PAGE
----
“When I sit back and think about what I really love about living on a dairy farm, it’s the fact that I always dreamed of being a wife and a mom. Being a farmer allows me to work with my family, and I get to watch them grow and thrive every single day! My husband and I are basically inseparable, and I absolutely LOVE that! We all eat, sleep, work, play, breathe, and grow together side-by-side.”
She says, “We really believe in letting children experience life so from a very young age, so they have helped us do all aspects of the dairy.” From the time they were babies, they were bouncing on the floor of the tractor in their baby seats. They help vaccinate the cows, and they know how to move heifers safely. They help calves be born. They all have their stethoscopes on to help Andrew ‘ping’ a cow to evaluate a DA.” (A displaced abomasum is when one of the cow’s four stomachs twists. To diagnose it, you thump on the side of the cow. If you hear a “ping” through the stethoscope, then the stomach has twisted and surgery is needed to fix it.)
“There is no better place than a farm for kids to learn life’s lessons,” adds Jennifer. “They learn to value and respect life. They learn how to accept loss when a crop fails or their favorite dog dies. They learn to appreciate teamwork and to respect employees because we all depend on each other. They learn the circle of life and all its aspects. There is so much value in growing up on a farm that it is really hard to put it into words, but there is no place I would rather be than raising my family on the farm.”
“The blessings of living this life are so many that I have an extremely hard time putting them into words or even writing them down so that people can understand. How do you express how it feels the very first time you catch a calf as she’s being born? How do you put into words what it feels like to as you’re fighting to keep a sick animal alive for hours – and everything you do is futile because you see the life fade from its eyes? How do you talk about the overwhelming sense of pride you feel when watching your son learn to drive a tractor and a smile is beaming across his face? How can you explain the overwhelming heartbreak when so much snow accumulated on the barn roof during a blizzard that beams started breaking and one-fourth of your barn falls down?”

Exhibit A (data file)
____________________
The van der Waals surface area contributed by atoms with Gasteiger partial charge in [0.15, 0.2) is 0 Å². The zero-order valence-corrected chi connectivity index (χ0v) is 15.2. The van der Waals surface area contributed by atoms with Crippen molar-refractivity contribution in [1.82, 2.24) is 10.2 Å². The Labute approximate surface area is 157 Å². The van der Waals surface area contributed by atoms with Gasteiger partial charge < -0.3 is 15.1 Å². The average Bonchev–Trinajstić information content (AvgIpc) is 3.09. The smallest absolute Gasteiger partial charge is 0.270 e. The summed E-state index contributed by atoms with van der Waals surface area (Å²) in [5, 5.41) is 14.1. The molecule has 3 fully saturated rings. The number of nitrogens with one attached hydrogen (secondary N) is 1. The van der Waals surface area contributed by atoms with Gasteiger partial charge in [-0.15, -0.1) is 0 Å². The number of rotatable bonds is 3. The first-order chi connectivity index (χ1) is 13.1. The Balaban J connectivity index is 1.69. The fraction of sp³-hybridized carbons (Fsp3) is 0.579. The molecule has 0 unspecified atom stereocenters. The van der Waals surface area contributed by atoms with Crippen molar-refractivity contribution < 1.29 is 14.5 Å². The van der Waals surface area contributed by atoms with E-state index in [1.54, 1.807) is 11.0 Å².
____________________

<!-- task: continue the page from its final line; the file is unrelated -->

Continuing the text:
“This farm is not just job. This is our livelihood. This is our dream. This is our heart and soul poured into every aspect of it. It has our blood, our sweat, and many of our tears wrapped around our laughter, our cheers, and our immeasurable joy! To say that it is all worth it is a complete understatement… instead I will say, this is what I born to do.”
To be continued…
Be sure to check out Part II of this story Monday on TheFieldPosition.com!
In the meantime, check out this delicious dairy recipe from Northern Lights Dairy.
By Grace Johnson, Carol Severud, Christine Sanders, Eva Hudson, Dorothy Anderson, Virginia Widmer
1 c. sugar
½ c. flour
2 c. milk
2 tsp. vanilla
¼ tsp. salt
½ c. margarine or butter (softened)
Put all together and beat 3 to 4 minutes. (Blender can also be used). Pour into greased pie plate and sprinkle on a scant cup coconut. This optional – is nice with a little nutmeg on top, if you prefer – instead of coconut. Bake at 350 degrees for 40 to 50 minutes.